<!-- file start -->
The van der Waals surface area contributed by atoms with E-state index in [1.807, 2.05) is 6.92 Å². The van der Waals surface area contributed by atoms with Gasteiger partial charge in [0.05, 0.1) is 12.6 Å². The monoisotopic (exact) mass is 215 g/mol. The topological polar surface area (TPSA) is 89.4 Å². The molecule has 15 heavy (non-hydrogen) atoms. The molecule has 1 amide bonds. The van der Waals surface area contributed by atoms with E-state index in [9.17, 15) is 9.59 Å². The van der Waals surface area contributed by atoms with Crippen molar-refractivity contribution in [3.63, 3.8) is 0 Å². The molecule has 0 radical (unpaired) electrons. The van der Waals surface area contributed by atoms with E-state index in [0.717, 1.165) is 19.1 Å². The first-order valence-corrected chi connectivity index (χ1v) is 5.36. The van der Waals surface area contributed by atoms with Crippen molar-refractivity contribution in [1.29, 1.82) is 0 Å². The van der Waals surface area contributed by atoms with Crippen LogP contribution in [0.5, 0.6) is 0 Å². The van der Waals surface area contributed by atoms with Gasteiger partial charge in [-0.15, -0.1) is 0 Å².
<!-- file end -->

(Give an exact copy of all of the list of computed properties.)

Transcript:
The van der Waals surface area contributed by atoms with E-state index in [1.807, 2.05) is 6.92 Å². The van der Waals surface area contributed by atoms with Gasteiger partial charge in [0.05, 0.1) is 12.6 Å². The monoisotopic (exact) mass is 215 g/mol. The topological polar surface area (TPSA) is 89.4 Å². The molecule has 15 heavy (non-hydrogen) atoms. The molecule has 1 amide bonds. The van der Waals surface area contributed by atoms with E-state index in [9.17, 15) is 9.59 Å². The van der Waals surface area contributed by atoms with Crippen molar-refractivity contribution in [3.63, 3.8) is 0 Å². The molecule has 0 radical (unpaired) electrons. The van der Waals surface area contributed by atoms with E-state index in [0.717, 1.165) is 19.1 Å². The first-order valence-corrected chi connectivity index (χ1v) is 5.36. The van der Waals surface area contributed by atoms with Crippen molar-refractivity contribution in [1.29, 1.82) is 0 Å². The van der Waals surface area contributed by atoms with Crippen LogP contribution in [0.5, 0.6) is 0 Å². The van der Waals surface area contributed by atoms with Gasteiger partial charge in [-0.15, -0.1) is 0 Å².